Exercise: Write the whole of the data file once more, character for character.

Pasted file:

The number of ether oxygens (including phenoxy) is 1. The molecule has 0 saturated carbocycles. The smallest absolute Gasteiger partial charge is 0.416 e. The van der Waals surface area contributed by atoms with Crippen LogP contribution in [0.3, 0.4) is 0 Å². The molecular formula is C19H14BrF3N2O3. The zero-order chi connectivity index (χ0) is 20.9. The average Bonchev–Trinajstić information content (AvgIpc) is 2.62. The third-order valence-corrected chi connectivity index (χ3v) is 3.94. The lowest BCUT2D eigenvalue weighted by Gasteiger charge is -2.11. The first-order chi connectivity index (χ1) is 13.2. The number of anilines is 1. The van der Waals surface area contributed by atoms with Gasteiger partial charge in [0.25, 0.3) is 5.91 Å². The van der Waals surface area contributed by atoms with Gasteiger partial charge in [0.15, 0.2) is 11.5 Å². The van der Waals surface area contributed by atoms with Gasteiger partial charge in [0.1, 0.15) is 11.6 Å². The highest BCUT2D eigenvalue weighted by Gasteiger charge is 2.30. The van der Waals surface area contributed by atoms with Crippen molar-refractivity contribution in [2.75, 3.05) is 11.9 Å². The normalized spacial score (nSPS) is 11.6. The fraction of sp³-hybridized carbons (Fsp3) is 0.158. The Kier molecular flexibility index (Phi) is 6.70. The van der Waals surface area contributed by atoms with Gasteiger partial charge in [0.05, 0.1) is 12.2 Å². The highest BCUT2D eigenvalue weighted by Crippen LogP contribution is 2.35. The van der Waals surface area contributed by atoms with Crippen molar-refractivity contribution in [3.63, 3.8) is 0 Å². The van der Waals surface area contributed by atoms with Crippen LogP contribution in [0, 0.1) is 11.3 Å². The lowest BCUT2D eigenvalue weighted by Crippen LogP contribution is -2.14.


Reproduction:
The number of ether oxygens (including phenoxy) is 1. The molecule has 0 saturated carbocycles. The smallest absolute Gasteiger partial charge is 0.416 e. The van der Waals surface area contributed by atoms with Crippen LogP contribution in [0.3, 0.4) is 0 Å². The molecular formula is C19H14BrF3N2O3. The zero-order chi connectivity index (χ0) is 20.9. The average Bonchev–Trinajstić information content (AvgIpc) is 2.62. The third-order valence-corrected chi connectivity index (χ3v) is 3.94. The lowest BCUT2D eigenvalue weighted by Gasteiger charge is -2.11. The first-order chi connectivity index (χ1) is 13.2. The number of anilines is 1. The van der Waals surface area contributed by atoms with Gasteiger partial charge in [0.25, 0.3) is 5.91 Å². The van der Waals surface area contributed by atoms with Gasteiger partial charge in [0.15, 0.2) is 11.5 Å². The van der Waals surface area contributed by atoms with Gasteiger partial charge in [0.1, 0.15) is 11.6 Å². The highest BCUT2D eigenvalue weighted by Gasteiger charge is 2.30. The van der Waals surface area contributed by atoms with Crippen molar-refractivity contribution in [2.75, 3.05) is 11.9 Å². The normalized spacial score (nSPS) is 11.6. The fraction of sp³-hybridized carbons (Fsp3) is 0.158. The Kier molecular flexibility index (Phi) is 6.70. The van der Waals surface area contributed by atoms with Gasteiger partial charge in [0.05, 0.1) is 12.2 Å². The highest BCUT2D eigenvalue weighted by Crippen LogP contribution is 2.35. The van der Waals surface area contributed by atoms with Crippen molar-refractivity contribution in [3.63, 3.8) is 0 Å². The van der Waals surface area contributed by atoms with Crippen LogP contribution in [0, 0.1) is 11.3 Å². The lowest BCUT2D eigenvalue weighted by Crippen LogP contribution is -2.14.